SHAOXING, China (Reuters) – Wang Jianfeng is no ordinary barber. The 39-year-old from Shaoxing in eastern China specializes in sculpting images of famous faces on to the backs of his clients’ heads.
From the likes of former Chinese leader Mao Zedong to KFC’s Colonel Sanders, to film stars such as Bruce Lee and Jean Reno, Wang can do them all.
Inspired by a video he saw online of renowned U.S. hair artist Rob Ferrel, who creates portraits of celebrities on his clients’ scalps, Wang wanted to do the same for Chinese men.
Since completing his first hair sculpting piece in 2015, Wang has steadily gained a loyal following.
His work has become so popular that clients have traveled from neighboring provinces and cities to get their hair sculpted by Wang.
“It’s a form of art,” Wang said. “It comes from life but it is also beyond life.”
Shi Like, a 30-year-old delivery worker, is one of Wang’s regulars whose previous hair art designs of choice include one of Salvador Dali’s distinctive mustache.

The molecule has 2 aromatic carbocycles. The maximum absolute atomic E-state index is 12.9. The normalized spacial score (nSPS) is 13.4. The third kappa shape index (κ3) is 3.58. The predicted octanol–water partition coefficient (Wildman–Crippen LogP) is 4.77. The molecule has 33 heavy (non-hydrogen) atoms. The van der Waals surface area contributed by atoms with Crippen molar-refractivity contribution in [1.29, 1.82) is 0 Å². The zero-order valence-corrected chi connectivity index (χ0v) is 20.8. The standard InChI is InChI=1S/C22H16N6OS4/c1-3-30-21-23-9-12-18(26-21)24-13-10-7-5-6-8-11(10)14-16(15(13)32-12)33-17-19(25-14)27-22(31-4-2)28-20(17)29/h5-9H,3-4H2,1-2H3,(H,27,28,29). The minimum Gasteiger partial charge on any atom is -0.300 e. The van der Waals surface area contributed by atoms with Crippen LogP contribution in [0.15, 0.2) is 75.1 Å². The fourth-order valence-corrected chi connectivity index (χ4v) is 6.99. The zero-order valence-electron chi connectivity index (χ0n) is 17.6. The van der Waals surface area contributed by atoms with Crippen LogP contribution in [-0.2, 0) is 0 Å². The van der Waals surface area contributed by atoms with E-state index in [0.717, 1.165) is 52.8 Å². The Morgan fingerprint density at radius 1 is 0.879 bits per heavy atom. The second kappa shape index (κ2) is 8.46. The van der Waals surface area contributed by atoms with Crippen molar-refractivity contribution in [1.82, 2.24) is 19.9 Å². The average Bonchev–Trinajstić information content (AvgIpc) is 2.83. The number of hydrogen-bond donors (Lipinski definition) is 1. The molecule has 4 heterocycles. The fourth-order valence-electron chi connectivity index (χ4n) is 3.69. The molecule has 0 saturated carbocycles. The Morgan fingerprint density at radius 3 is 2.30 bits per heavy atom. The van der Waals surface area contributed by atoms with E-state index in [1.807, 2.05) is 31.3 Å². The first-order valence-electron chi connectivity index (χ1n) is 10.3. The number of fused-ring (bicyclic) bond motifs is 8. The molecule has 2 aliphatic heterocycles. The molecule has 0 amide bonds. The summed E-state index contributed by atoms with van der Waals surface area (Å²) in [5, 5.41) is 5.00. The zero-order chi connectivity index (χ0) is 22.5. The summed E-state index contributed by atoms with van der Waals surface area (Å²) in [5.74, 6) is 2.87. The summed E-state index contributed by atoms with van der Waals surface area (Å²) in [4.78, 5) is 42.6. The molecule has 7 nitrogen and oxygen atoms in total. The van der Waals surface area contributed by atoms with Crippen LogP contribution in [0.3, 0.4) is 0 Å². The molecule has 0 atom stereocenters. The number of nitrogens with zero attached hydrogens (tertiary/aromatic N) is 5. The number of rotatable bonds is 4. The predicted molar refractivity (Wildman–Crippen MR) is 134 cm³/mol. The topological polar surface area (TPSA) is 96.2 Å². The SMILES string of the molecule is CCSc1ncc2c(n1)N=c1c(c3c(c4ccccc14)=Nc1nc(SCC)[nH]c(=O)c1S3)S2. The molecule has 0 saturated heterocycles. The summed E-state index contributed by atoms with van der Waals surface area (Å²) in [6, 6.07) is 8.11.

When Reuters visited Wang’s barbershop, Shi opted for Chairman Mao to celebrate the 70th anniversary of the People’s Republic of China.
“Serving the people is my motto,” Shi beamed, quoting the former Chinese leader himself.
“I feel like the image of the renminbi note is sculpted on my head,” Shi added, laughing to himself.
Another of Wang’s regulars, 28-year-old Zhai Rubin, was visibly delighted to be getting a cut of one of his idols – former England soccer player David Beckham.
Having Beckham’s image on his head “means that I can be fashionable as him”, said Zhai.
Wang spends two weeks each month on the road, giving lessons around the country to barbers and hair stylists at major high street salon chains on how to sculpt basic patterns on to clients’ heads.
The rest of the time, when not running his barbershop business, Wang does hair art for around 8 to 10 clients each month.
Clients are charged 200 yuan ($30) for each piece of hair art which is the same price as a normal haircut at Wang’s barbershop.
A single hair art cut takes Wang roughly an hour to complete and grows out after around a week.
“I hope hair sculpting can be considered as a normal haircut and accepted by more hair stylists and customers,” Wang said.
Writing by Xihao Jiang and Martin Quin Pollard; Editing by Nick Macfie